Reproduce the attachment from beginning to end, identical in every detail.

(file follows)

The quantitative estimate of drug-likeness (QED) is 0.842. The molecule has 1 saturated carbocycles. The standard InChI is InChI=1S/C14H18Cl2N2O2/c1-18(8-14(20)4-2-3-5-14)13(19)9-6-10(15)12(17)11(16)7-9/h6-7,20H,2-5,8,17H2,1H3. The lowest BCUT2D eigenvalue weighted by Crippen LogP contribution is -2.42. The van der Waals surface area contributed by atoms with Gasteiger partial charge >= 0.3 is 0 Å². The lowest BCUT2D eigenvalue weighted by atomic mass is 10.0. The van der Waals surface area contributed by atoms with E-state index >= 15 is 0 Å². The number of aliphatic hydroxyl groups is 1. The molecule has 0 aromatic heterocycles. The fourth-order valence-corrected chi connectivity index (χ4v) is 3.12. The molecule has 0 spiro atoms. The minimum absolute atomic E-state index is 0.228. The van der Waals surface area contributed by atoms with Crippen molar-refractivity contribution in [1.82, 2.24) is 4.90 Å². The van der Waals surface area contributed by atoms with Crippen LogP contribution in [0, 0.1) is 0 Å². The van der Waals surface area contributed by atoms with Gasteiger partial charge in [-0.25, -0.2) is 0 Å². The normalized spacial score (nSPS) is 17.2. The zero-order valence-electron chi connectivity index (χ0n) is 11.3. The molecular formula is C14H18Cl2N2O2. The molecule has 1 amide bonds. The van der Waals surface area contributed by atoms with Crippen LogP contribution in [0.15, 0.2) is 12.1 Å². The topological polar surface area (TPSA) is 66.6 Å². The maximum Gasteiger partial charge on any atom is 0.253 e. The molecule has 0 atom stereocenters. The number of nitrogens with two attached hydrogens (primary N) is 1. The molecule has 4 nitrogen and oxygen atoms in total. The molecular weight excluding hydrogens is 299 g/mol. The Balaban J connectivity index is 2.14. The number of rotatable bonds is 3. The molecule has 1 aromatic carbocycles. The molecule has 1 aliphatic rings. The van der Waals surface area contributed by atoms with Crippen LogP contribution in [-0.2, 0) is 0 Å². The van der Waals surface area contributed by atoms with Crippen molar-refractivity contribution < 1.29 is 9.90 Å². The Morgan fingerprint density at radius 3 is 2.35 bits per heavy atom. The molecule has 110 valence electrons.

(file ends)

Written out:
The quantitative estimate of drug-likeness (QED) is 0.842. The molecule has 1 saturated carbocycles. The standard InChI is InChI=1S/C14H18Cl2N2O2/c1-18(8-14(20)4-2-3-5-14)13(19)9-6-10(15)12(17)11(16)7-9/h6-7,20H,2-5,8,17H2,1H3. The lowest BCUT2D eigenvalue weighted by Crippen LogP contribution is -2.42. The van der Waals surface area contributed by atoms with Gasteiger partial charge >= 0.3 is 0 Å². The lowest BCUT2D eigenvalue weighted by atomic mass is 10.0. The van der Waals surface area contributed by atoms with E-state index >= 15 is 0 Å². The number of aliphatic hydroxyl groups is 1. The molecule has 0 aromatic heterocycles. The fourth-order valence-corrected chi connectivity index (χ4v) is 3.12. The molecule has 0 spiro atoms. The minimum absolute atomic E-state index is 0.228. The van der Waals surface area contributed by atoms with Crippen molar-refractivity contribution in [1.82, 2.24) is 4.90 Å². The van der Waals surface area contributed by atoms with Crippen LogP contribution in [0, 0.1) is 0 Å². The van der Waals surface area contributed by atoms with Gasteiger partial charge in [-0.25, -0.2) is 0 Å². The normalized spacial score (nSPS) is 17.2. The zero-order valence-electron chi connectivity index (χ0n) is 11.3. The molecular formula is C14H18Cl2N2O2. The molecule has 1 amide bonds. The van der Waals surface area contributed by atoms with Crippen LogP contribution in [0.15, 0.2) is 12.1 Å². The topological polar surface area (TPSA) is 66.6 Å². The maximum Gasteiger partial charge on any atom is 0.253 e. The molecule has 0 atom stereocenters. The number of nitrogens with two attached hydrogens (primary N) is 1. The molecule has 4 nitrogen and oxygen atoms in total. The molecular weight excluding hydrogens is 299 g/mol. The Balaban J connectivity index is 2.14. The number of rotatable bonds is 3. The molecule has 1 aromatic carbocycles. The molecule has 1 aliphatic rings. The van der Waals surface area contributed by atoms with Crippen LogP contribution in [-0.2, 0) is 0 Å². The van der Waals surface area contributed by atoms with Crippen molar-refractivity contribution < 1.29 is 9.90 Å². The Morgan fingerprint density at radius 3 is 2.35 bits per heavy atom. The molecule has 110 valence electrons.